Academic journal article Early Modern Literary Studies

Divided They Fall: (De)constructing the Triple Hecate in Spenser's Cantos of Mutabilitie

Academic journal article Early Modern Literary Studies

Divided They Fall: (De)constructing the Triple Hecate in Spenser's Cantos of Mutabilitie

Article excerpt

1. The triple Hecate, also known as the triple Diana, is an ancient symbol of female divinity and power. While she does possess three faces she is paradoxically understood as being neither three separate goddesses nor a single amalgamated individual.[1] Worshipped for centuries by a variety of different cultures, including the Egyptians, Greeks, and Romans, the triple Hecate struck a chord in the cultural imagination of many sixteenth- and seventeenth-century English writers. Her multifaceted nature, which has been graphically preserved in the surviving historical art record, along with her supposed magical talents, allowed both the ancients who initially conceived of her and the early moderns who later studied her to allegorically associate her with a number of different cyclical trinities, including: the moon, earth, and underworld; the crescent moon, full moon, and dark moon; and the mother, maid, and crone. Given the expansive nature of her powers, in that she occupies so many different symbolic locations, a variety of different classical goddesses became associated with each of her three sides, creating an all-powerful community of women who stand back-to-back, shoulder-to-shoulder, in an image of unified solidarity. This depiction of both female divinity and female community, however, stands at complete odds with the patriarchal gender hierarchy and religious monotheism that predominantly defined early modern English culture. Consequently, early modern literary treatments of the triple Hecate tend to be heavily divided, conveying everything from admiration to fear.[2]

2. Edmund Spenser is one of many early modern writers who struggled with the idea of female rule in the face of Elizabeth I's reign. Throughout The Faerie Queene Spenser experiments with depictions of tyrannous female rulers, from Malecasta, whose vanity leads her to require the licentiousness of her subjects, to Mercilla, whose overzealous censorship prompts her to nail the tongues of offending poets to her walls. In his Cantos of Mutabilitie, however, Spenser offers one of his harshest critiques of female leadership by first creating and then divesting his literary version of the triple Hecate not of her clothes per se, as he stripped Duessa of her dress earlier in The Faerie Queene, but of her very divinity. In the Mutabilitie Cantos the characters of Cynthia, Diana, and Mutabilitie create a trinity that, I argue, mirrors the three faces of the triple Hecate. Cynthia (as the moon goddess), Diana (as the earthly huntress), and Mutabilitie (as the bringer of death) create three distinct centers of power which perfectly reflect the locations of power occupied by this ancient goddess figure. Spenser's treatment of the triple Hecate, however, is perhaps unique in that rather than depicting her as powerful, unified, and virtuous, he makes his triple Hecate impotent, divided, and ineffectual. By evoking the idea of the triple Hecate in the Mutabilitie Cantos, Spenser dismantles and disempowers her to make way for a more standard model of patriarchal authority. Further, by aligning Elizabeth I with Nature as the judge who presides over the warring masculine, monotheistic God and the feminine, polytheistic Goddess, Spenser brazenly implies that female power is only truly legitimate when used to reaffirm masculine authority.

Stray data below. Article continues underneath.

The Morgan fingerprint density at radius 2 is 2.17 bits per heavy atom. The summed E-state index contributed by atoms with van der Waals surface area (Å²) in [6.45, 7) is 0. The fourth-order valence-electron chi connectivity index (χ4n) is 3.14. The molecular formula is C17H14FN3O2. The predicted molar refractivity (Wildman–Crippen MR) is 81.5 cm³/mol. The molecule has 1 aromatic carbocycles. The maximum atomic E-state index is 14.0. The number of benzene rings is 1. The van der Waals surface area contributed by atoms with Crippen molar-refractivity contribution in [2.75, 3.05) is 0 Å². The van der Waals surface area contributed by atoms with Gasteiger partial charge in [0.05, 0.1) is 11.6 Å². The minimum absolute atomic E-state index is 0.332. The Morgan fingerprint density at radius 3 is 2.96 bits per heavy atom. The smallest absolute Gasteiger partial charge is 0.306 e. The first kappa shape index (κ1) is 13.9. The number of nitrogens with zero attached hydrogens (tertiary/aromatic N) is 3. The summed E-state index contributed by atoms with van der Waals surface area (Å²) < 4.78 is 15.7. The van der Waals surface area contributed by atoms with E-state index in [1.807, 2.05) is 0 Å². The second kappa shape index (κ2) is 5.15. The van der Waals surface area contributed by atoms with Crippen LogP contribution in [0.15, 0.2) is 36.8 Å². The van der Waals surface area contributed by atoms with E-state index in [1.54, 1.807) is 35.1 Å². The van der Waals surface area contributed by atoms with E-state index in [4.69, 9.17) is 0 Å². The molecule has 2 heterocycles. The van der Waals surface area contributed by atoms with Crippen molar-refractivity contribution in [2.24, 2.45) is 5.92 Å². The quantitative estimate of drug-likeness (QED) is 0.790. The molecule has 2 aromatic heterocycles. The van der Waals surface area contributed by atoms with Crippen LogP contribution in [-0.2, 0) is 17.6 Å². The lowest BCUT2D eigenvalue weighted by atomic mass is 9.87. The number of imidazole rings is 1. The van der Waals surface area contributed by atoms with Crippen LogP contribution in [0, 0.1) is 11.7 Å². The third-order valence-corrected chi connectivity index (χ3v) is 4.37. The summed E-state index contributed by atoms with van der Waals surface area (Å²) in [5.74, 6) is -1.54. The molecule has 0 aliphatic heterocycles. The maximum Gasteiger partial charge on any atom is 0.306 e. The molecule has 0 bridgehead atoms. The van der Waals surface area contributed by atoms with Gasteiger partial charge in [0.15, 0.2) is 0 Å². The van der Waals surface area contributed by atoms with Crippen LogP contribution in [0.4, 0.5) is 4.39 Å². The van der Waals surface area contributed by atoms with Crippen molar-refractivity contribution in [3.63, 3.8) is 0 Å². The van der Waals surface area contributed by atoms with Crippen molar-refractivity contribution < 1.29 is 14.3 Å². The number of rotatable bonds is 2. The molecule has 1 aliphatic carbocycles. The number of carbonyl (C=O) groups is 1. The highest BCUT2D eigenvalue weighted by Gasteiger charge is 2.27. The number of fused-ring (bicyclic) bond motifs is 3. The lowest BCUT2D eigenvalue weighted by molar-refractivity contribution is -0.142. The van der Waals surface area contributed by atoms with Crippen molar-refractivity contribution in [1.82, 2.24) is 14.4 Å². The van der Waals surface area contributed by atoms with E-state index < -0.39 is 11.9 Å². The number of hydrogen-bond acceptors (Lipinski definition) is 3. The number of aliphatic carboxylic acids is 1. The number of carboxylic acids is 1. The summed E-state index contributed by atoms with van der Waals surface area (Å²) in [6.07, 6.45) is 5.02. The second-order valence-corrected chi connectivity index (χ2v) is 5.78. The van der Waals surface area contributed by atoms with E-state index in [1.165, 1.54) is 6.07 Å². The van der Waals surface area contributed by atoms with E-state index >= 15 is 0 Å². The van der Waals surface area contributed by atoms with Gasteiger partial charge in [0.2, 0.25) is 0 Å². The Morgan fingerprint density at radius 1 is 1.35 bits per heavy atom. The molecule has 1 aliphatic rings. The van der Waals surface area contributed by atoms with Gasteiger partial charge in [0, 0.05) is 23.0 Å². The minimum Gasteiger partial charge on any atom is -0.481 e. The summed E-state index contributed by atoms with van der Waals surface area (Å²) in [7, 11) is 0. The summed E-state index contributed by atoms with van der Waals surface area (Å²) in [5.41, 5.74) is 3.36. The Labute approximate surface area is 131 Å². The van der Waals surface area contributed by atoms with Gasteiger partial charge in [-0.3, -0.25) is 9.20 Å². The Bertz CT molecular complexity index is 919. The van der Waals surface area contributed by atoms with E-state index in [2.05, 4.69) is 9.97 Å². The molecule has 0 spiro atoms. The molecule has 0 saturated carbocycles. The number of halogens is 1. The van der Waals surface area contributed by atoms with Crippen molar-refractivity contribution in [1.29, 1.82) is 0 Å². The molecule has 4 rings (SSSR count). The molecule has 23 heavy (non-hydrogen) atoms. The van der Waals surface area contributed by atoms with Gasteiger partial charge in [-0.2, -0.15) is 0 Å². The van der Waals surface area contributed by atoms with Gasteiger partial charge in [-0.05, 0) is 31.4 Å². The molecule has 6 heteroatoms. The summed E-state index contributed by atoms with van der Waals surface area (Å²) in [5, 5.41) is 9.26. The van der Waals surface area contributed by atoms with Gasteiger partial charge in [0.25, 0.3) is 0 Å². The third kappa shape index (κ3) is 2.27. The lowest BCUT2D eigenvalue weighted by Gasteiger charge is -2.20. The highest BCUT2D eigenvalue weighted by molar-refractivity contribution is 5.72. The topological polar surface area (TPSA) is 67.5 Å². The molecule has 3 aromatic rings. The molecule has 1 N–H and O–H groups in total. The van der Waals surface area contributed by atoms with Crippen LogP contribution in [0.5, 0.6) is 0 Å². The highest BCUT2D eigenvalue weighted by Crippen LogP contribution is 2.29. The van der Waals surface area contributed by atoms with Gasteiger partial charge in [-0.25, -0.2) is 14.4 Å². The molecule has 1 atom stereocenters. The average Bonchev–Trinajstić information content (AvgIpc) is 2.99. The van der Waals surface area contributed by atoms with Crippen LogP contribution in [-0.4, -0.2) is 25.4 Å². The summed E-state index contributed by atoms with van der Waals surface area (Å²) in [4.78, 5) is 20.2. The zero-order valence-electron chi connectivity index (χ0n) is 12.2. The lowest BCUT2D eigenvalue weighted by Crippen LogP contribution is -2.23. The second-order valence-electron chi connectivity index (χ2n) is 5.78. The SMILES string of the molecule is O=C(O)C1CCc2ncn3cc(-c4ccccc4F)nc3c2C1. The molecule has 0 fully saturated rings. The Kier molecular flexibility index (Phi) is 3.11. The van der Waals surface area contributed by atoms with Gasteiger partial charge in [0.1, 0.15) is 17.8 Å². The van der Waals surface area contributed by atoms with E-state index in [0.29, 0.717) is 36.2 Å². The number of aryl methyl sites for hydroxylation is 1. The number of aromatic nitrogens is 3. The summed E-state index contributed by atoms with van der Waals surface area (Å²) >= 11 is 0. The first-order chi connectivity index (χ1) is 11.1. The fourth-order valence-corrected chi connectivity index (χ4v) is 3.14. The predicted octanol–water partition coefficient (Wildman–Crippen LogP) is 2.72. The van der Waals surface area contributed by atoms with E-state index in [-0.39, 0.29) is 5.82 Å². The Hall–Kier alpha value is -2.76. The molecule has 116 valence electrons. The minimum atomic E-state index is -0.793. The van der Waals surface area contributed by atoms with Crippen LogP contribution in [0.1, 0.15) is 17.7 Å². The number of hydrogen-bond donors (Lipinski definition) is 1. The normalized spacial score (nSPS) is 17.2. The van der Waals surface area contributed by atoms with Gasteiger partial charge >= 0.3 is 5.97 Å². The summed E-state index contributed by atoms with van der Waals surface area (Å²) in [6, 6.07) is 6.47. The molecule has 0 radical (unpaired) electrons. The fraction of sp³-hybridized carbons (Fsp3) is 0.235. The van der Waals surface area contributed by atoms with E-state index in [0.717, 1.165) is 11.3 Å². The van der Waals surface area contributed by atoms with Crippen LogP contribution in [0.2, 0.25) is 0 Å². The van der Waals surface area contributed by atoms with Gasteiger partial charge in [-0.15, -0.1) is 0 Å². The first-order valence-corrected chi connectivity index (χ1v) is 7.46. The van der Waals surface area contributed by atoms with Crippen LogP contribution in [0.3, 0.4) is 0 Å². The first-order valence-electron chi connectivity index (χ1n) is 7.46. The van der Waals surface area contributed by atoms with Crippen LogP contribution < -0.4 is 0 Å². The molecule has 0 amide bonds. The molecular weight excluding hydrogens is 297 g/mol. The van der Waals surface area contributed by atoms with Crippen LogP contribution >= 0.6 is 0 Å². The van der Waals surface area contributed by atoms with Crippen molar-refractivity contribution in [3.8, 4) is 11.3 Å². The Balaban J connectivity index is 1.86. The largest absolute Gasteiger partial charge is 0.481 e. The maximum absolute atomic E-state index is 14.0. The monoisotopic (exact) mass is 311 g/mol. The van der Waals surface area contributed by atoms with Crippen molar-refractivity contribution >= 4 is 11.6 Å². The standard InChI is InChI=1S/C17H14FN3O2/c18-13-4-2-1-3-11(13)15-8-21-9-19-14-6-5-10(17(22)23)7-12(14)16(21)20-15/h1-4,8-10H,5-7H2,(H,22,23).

3. Before we can turn to Spenser's Mutabilitie Cantos we must first consider the triple Hecate in a little more detail. One of the first surviving literary references we have to Hecate is found in Hesiod's Theogony, written at some point during the eighth century B.C.[3] When discussing the goddess Hecate, in her singular form, Hesiod writes that she "above all ... was honoured by ... Zeus" and that:

The son of Kronus never did her harm

Nor did he snatch away the rights she had

Under the Titan gods of old: she keeps

Her privilege in earth, sea, and heaven

As it was positioned to her from the start.

Nor did she get a lesser share because

She had no brothers to defend her rights. …

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